The experience of the two scenes that precede this summing up are not happy ones. Even the consolations of artistic immortality are slight: we know nothing about the end of the lover’s pursuit, the musician’s tune, the name of the village or if it prospered, or if the sacrificial cow had a soul that was reborn.

As I performed it I decided to downplay what that past teenager would have read as a ringing conclusion. After all, whatever Keats’ sweet unheard intent might have been, his object that we can see and puzzle over tells us that the urn is saying this to him, not some “deity or mortal, or both.”  A piece of art says what it says in ways its creator cannot control, as the poem predicts it: “In midst of other woe than ours.”

So, I read it today as that weak voice that says, from when this poem was written, from this time when I performed it, in a time of contagious illness, in a time when caretakers were at risk, to a time when our streets are silent, at a time when some pious ready sacrifices instead of remedies, a time when music is silences and lovers parted—that there is somehow something beautiful to be discerned that is still as true as our living moments.

Speaking of musical engineering, I decided to keep the music silent or very minimal for the first part of this one, even though this project is all about combining music with words—the text’s “unheard music” was just to powerful to contradict. I also chose to keep everything in a major key/major chords, because that too is how I read the text: the urn’s subjects think they are in joy, though we see them, like re-viewing films and video of past happy social crowds today, in a different frame. To read the full text of Keats’ “Ode on a Grecian Urn”  go here. The player gadget to hear my performance of it awaits you clicking on the player gadget below. Stay well. Take care.

 

 

 

*The idea of poetry expressing the experience of another piece of art, particularly visual art, ekphrastic poetry, long predates Modernism and Imagism. By using this approach to the everyday encounter with the world, the Imagists extended this technique.

**There is wide agreement that there is no singular vase/subject to discover that Keats actually encountered in a moment. Britain had recently absconded with “The Elgin Marbles” from Athens, a series of marble sculptures that Keats viewed in London, and he had seen period vases, even making his own drawing of one.

***In Illness as Metaphor,  Susan Sontag spent a good deal of time on the historical ascribing of tuberculosis to a dissipated or too passionate life-style in pre-germ-theory times. Currently, lovers may be close but separated precisely by our knowledge of microbes.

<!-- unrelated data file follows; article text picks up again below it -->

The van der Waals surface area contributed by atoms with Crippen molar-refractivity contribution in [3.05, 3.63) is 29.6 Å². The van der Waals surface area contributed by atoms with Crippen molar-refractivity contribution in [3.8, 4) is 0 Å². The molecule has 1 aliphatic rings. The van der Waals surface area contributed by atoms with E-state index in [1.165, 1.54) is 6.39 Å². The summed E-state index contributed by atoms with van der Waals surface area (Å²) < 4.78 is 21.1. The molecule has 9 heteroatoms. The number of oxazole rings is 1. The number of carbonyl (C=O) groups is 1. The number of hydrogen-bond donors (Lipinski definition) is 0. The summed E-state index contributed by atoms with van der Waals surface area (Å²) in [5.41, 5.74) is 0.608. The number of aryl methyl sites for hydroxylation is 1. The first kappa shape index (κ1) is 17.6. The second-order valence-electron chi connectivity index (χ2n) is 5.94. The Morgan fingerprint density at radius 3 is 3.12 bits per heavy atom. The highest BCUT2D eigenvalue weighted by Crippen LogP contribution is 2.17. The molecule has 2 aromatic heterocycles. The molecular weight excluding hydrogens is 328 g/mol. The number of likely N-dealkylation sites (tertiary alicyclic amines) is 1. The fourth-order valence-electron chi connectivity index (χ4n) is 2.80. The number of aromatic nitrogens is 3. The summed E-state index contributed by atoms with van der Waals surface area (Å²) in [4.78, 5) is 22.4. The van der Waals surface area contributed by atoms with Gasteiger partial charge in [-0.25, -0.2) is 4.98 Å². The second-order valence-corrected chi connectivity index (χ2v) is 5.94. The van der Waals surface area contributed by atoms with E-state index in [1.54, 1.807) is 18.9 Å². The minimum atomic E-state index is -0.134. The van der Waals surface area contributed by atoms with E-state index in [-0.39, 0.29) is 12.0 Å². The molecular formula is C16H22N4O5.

From Our Breasts, Frances Cornford’s “The Old Nurse”

I’ve been planning on presenting this eerie ghost story by English poet Frances Cornford for awhile now, but I wanted to take care with the musical setting while working on our recently completed countdown of the most popular pieces here from this past winter.

Heidi Randen was interested in doing this as a guest reader, and it’s her voice you’ll get to hear today. She’s also the guest blogger for this piece, so before I say our customary few words about the music let me turn it over to Heidi.

 

From Our Breasts, Frances Cornford’s The Old Nurse

By Heidi Randen, guest writer for Parlando (and Frank’s wife)

Like the subject of this poem, I am an old nurse. When my husband shared these sad, sweet, ghostly, gothic verses, they resonated with my experience of nursing in the biological and professional sense. I breastfed our kid and have worked as a Registered Nurse in hospital and clinical settings with very old and very young people.

Frances Cornford wrote this poem in the 1920s when professional nursing was still a new concept.  Florence Nightingale pioneering nursing in the field during the Crimean War would have been about as far back in the collective memory as the Korean War is to us now.  Nightingale started the world’s first professional nursing school in London in 1860. This occupation would have been as relatively novel as computer programming or palliative care are today.  In an English village in the 1920s, an old nurse would most likely mean an old wet nurse or an old nursemaid.

Wet nursing is a humble and humbling profession:

Against my breast I felt a small and blunt-nosed head.

To breastfeed is to be reduced to a mammal, a one-person dairy operation.  To share your milk with an infant in need who is not your own is an extravagant act of human kindness, yet it carries great stigma. In my family’s American immigration story, relatives on my mother’s side repeat the line: Our family was so poor that your great-great grandmother had to work as a wet nurse in the Netherlands.